Adjust their interest rate. They're already doing that, in fact.We've already covered this above. But imagine if you will one mortgage at $950/month. Multiply that by 1 million. Now add in an average of 8% interest. Doesn't take a mathmatician to figure out that's ALOT of money Fannie and Freddie potentially are losing each time a homeowner mails in their keys and allows their home to be foreclosed on or files for bankruptcy.
They've lost money because there aren't enough viable buyers. No longer can entry-level buyers buy with no money down, negative amortization loans, poor credit, stated income loans, 3% down loans, and all of the creative baloney that allowed people to live beyond their means. And most of them unintentionally, I might add. I'm all FOR assisting these people. But simply forgiving amounts owed over the WORTH of their homes isn't the answer, as far as I'm concerned. It sends a message to everybody else -- why pay your bills? The government will bail you out.You stated that your home has lost 25% of its value. Why is that? I assume your neighborhood still has a sound economic infrastructure, i.e., stores, shops, manufacturing, banks, technology centers, etc. With that assumption, the only conclusion one can make for the decline in your home's value is that your neighbor's homes have been appraised downward. As such, I assume many of the homes in your neighborhood have been left vacant since the housing bubble burst. Here where I live, the housing bubble hasn't affected my city that much. In fact, we're experiencing the exact opposite! I have five subdivisions going up around my neighborhood as I type this. And last year, my home was appraised at ... well, let's just say I'd make money if I sold my house today. So, if your home has lost value since the housing bubble, I can only assume it's because you have alot of vacate homes around you that have been appraised downward. Get people back into those homes who will pay their mortgages even at a reduced modified rate and I guarantee your home's value will increase over time. And where you have vibrant home ownership, you have property taxes. And when you have property taxes being paid you also have consumers buying goods and services. Therefore, your local economy feels the positive impact homeowership brings...just as it feels the negative impact of not having homeowners stay in their homes.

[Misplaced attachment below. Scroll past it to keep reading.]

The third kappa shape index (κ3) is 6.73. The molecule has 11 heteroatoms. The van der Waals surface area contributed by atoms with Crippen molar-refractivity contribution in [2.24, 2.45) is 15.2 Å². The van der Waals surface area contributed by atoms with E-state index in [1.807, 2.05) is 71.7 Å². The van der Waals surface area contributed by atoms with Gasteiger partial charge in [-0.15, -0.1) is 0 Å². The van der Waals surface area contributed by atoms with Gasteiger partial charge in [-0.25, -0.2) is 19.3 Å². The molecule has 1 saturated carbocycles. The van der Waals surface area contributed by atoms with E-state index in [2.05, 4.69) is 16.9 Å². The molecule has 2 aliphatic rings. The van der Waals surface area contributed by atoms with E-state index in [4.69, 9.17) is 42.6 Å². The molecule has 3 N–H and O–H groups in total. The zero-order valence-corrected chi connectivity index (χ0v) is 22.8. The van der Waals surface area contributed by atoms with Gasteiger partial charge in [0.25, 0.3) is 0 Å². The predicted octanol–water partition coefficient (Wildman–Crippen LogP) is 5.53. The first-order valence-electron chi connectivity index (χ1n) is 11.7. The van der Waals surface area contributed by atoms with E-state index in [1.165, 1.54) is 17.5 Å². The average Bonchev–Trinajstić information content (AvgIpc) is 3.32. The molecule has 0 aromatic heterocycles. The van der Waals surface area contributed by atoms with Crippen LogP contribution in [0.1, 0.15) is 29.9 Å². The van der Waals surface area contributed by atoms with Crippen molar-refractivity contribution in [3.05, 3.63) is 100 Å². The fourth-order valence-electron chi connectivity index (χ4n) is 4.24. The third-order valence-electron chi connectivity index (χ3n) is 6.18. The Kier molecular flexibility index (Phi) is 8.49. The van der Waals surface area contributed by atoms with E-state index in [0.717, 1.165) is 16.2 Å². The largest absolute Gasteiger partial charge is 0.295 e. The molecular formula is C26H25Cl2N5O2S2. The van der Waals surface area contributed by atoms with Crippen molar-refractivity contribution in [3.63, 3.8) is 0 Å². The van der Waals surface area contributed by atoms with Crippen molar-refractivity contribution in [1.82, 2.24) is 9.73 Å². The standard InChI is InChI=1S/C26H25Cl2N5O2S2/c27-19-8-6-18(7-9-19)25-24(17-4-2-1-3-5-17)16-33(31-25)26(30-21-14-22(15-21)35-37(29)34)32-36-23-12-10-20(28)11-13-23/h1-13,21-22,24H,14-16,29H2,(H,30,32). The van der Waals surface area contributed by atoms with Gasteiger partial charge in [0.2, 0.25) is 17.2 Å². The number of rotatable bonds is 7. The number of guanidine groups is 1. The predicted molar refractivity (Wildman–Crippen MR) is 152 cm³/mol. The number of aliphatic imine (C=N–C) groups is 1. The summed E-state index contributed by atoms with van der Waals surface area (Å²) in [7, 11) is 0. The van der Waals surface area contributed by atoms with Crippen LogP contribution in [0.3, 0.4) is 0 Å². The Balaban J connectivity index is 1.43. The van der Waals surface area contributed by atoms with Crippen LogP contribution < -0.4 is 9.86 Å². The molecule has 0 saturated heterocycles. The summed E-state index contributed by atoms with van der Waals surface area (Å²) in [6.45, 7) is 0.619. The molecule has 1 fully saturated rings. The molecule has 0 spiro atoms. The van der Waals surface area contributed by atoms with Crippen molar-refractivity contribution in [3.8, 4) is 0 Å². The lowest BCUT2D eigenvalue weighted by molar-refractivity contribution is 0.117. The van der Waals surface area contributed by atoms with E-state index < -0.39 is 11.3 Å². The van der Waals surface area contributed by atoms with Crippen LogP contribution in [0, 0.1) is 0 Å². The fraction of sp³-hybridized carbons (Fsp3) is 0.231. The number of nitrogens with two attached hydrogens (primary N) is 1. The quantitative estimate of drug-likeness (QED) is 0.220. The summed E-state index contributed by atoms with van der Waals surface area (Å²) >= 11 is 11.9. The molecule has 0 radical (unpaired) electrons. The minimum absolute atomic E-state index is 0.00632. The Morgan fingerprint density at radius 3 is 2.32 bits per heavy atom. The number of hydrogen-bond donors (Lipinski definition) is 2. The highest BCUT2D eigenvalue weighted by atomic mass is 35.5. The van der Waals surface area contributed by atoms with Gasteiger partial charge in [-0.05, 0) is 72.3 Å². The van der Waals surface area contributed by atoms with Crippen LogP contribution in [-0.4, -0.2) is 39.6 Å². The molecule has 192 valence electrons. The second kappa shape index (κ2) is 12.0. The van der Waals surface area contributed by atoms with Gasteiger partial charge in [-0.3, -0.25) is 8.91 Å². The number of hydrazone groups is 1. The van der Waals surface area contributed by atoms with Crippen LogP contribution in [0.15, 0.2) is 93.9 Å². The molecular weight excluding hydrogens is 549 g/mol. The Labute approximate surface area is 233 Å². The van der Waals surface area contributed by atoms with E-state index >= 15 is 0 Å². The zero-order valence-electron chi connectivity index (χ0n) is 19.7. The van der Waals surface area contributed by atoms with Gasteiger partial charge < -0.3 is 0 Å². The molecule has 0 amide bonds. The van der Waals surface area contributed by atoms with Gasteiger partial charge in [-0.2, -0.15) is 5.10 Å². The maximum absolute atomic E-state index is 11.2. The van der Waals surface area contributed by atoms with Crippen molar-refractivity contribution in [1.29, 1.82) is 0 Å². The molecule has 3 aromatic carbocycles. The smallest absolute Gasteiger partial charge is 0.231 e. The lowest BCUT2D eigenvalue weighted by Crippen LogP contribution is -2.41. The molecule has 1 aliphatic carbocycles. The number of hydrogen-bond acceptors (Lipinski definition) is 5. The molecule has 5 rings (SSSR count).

Yeah, I don't sense you're taking sides. I think we just have a disagreement on the value of this kind of program. The one thing I will say is that banks have been just absolutely snails when it comes to modifying mortgages. And even in selling foreclosed properties. There are buyers who are willing to buy these properties -- and banks unwilling to move fast enough to capture them.Taking the above into account, it stands to reason that as long as Fannie and Freddie modify many of the mortgages they own even if they are "made" to do so, the taxpayers won't have to bail them out because in time they'd still make money as opposed to continuing to have homeowners mail in their keys and let foreclosure overtake them or file for bankruptcy.
Think about it...
For the record, I'm not on Fannie or Freddie's side here. I'm just giving what I view as a practical solution to a very ugly situation.
I'll go back to my original post on this thread -- that if the government were to enact this kind of program, the backlash from those who PAY their mortgages, who DON'T get forgiven part of their debt will be, I think, overwhelmingly negative. At the polls.